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Use of Technology in Agriculture

GS Paper 3

 Syllabus: Use of e-technology in Agriculture

 

Source: Fortune India

Context: During India’s G20 presidency, member countries are focusing on transforming their agriculture ecosystems into sustainable and resilient systems.

This involves developing an integrated digital agriculture ecosystem with standards and protocols for data interoperability.

What is Digital Agriculture?

Digital Agriculture refers to the use of Information and Communication Technologies (ICT) and data ecosystems to provide timely, targeted information and services to enhance the profitability, sustainability, and efficiency of farming practices. Examples of digital agriculture include:

  • Agricultural Biotechnology: E.g., developing microorganisms for specific agricultural purposes.
  • Precision Agriculture (PA): It relies on the use of ICT to optimize resource application.
  • Digital and Wireless Technologies: e.g., weather monitoring systems, robotics, drones, and other wireless devices

 

Benefits of Digital Agriculture:

BenefitsExplanation
Increases agriculture productivityDigital tools and data-driven insights can lead to better crop management, optimizing yields and overall production.
Prevents soil degradationPrecision farming techniques can help reduce soil erosion and nutrient loss, preserving soil health.
Reduces chemical application in crop productionTargeted application of inputs like fertilizers and pesticides can minimize environmental impact.
Efficient use of water resourcesDigital sensors and data can aid in precise irrigation, minimizing water wastage and enhancing water efficiency.
Disseminates modern farm practicesInformation dissemination through digital platforms empowers farmers to adopt best practices and innovations.
Changes in the socio-economic status of farmersIncreased productivity and reduced costs can lead to improved income and livelihoods for farmers.

 

Challenges for Digital Agriculture:

High Capital Costs discourage many farmers, especially those with limited resources, due to substantial initial investments. Small Land Holdings in India complicate adopting large-scale digital technologies, as smaller plots are less conducive to certain solutions. Renting and Sharing equipment, common due to financial constraints, hinder individual technology adoption as not all farmers have timely access. Illiteracy in Rural Areas is a significant barrier, as many rural farmers lack computer literacy, impeding their effective use of digital tools.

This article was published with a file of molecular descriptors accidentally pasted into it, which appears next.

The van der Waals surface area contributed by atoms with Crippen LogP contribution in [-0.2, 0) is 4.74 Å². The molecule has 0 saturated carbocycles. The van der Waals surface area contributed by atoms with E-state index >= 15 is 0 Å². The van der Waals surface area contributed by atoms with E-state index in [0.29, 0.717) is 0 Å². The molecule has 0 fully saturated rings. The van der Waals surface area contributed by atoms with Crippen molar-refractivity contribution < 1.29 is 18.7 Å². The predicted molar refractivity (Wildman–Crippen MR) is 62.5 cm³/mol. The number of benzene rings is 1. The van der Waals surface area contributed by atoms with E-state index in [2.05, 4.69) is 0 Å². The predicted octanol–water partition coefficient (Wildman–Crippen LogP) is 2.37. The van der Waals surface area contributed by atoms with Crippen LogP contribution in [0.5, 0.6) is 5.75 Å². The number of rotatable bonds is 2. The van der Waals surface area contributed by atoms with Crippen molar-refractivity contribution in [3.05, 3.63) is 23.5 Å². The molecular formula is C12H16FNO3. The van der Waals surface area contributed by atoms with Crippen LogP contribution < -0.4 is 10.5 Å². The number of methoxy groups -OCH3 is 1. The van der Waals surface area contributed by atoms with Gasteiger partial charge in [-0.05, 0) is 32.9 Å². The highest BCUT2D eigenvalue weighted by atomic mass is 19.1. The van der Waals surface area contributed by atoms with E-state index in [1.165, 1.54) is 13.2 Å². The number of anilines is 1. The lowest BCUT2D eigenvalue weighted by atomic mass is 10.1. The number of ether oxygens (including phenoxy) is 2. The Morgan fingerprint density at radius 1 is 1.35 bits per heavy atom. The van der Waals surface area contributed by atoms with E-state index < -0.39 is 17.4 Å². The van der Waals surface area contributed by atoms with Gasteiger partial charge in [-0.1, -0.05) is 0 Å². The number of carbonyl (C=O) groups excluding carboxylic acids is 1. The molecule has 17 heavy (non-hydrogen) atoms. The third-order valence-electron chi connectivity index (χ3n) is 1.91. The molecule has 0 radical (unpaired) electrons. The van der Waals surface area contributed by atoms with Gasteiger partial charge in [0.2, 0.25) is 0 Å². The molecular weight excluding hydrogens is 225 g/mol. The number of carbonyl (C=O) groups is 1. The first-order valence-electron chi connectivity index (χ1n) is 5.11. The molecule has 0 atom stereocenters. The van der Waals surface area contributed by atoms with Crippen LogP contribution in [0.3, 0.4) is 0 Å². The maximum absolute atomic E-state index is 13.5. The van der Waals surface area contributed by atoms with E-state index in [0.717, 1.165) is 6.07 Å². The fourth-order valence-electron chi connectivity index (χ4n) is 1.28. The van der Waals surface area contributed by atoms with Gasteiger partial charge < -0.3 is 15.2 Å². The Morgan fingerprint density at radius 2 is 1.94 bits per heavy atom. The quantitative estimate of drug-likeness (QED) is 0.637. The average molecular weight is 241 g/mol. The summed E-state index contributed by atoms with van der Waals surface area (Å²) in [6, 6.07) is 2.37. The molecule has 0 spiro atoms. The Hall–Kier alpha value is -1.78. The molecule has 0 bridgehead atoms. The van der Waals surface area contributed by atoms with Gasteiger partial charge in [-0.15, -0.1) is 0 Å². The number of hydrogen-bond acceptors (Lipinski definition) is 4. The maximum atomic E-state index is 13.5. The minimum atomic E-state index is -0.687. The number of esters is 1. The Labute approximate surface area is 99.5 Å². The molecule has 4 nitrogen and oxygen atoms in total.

Related Government Initiatives:

InitiativeExplanation
AgriStackA collection of technology-based interventions in agriculture to provide end-to-end services across the agri-food value chain.
Promotion to StartupsCurrently, India has over 1,000 agri-tech startups that play a crucial role in providing innovative solutions for challenges across the agricultural value chain.
Digital Agriculture MissionA government initiative for projects based on technologies like AI, blockchain, remote sensing, drones, and robots to advance agriculture.
Unified Farmer Service Platform (UFSP)A platform facilitating seamless interoperability of IT systems in the agriculture ecosystem, enhancing service delivery to farmers.
National e-Governance Plan in Agriculture (NeGPA)A scheme using ICT for timely access to agriculture-related information, including platforms like Farmers Portal and mkisan for advisories.
Strengthening/Promoting Agricultural Information System (AGRISNET)A scheme for strengthening the IT infrastructure of the Department and enhancing information dissemination through platforms like mkisan.

 

Conclusion:

Embracing quantum computing, AI, and big data can revolutionize the agriculture sector, akin to the green revolution’s impact. Establishing a robust digital infrastructure encompassing satellite imaging, soil health data, land records, cropping patterns, and market information is essential.

 

Insta Links:

 

e-Technology in the aid of farmers

 

Mains Links:

Examine the role of supermarkets in the supply chain management of fruits, vegetables, and food items. How do they eliminate number of intermediaries? (UPSC 2018)